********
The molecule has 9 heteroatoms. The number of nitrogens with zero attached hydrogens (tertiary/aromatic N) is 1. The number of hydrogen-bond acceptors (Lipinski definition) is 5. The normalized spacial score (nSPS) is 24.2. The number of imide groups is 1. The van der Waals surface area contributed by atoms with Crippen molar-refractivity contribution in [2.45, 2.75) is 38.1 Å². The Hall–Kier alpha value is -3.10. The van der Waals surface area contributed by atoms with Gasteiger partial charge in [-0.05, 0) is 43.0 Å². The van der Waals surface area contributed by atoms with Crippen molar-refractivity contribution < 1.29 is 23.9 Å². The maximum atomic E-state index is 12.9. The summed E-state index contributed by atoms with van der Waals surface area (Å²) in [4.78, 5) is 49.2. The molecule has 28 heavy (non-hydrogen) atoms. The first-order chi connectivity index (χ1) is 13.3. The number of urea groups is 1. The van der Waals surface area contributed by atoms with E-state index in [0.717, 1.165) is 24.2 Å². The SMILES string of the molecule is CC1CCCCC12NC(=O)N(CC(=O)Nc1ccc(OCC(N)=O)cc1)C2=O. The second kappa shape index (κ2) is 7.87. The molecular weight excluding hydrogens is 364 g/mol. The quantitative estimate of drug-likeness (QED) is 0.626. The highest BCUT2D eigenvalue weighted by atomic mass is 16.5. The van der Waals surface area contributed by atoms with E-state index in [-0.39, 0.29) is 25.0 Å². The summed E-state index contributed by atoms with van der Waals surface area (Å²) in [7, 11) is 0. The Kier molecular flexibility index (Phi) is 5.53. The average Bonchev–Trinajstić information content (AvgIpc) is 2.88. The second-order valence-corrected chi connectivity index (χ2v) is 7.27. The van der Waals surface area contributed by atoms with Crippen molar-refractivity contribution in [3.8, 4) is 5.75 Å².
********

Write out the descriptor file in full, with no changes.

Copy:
The molecule has 9 heteroatoms. The number of nitrogens with zero attached hydrogens (tertiary/aromatic N) is 1. The number of hydrogen-bond acceptors (Lipinski definition) is 5. The normalized spacial score (nSPS) is 24.2. The number of imide groups is 1. The van der Waals surface area contributed by atoms with Crippen molar-refractivity contribution in [2.45, 2.75) is 38.1 Å². The Hall–Kier alpha value is -3.10. The van der Waals surface area contributed by atoms with Gasteiger partial charge in [-0.05, 0) is 43.0 Å². The van der Waals surface area contributed by atoms with Crippen molar-refractivity contribution < 1.29 is 23.9 Å². The maximum atomic E-state index is 12.9. The summed E-state index contributed by atoms with van der Waals surface area (Å²) in [4.78, 5) is 49.2. The molecule has 28 heavy (non-hydrogen) atoms. The first-order chi connectivity index (χ1) is 13.3. The number of urea groups is 1. The van der Waals surface area contributed by atoms with E-state index in [0.717, 1.165) is 24.2 Å². The SMILES string of the molecule is CC1CCCCC12NC(=O)N(CC(=O)Nc1ccc(OCC(N)=O)cc1)C2=O. The second kappa shape index (κ2) is 7.87. The molecular weight excluding hydrogens is 364 g/mol. The quantitative estimate of drug-likeness (QED) is 0.626. The highest BCUT2D eigenvalue weighted by atomic mass is 16.5. The van der Waals surface area contributed by atoms with E-state index in [-0.39, 0.29) is 25.0 Å². The summed E-state index contributed by atoms with van der Waals surface area (Å²) in [7, 11) is 0. The Kier molecular flexibility index (Phi) is 5.53. The average Bonchev–Trinajstić information content (AvgIpc) is 2.88. The second-order valence-corrected chi connectivity index (χ2v) is 7.27. The van der Waals surface area contributed by atoms with Crippen molar-refractivity contribution in [3.8, 4) is 5.75 Å².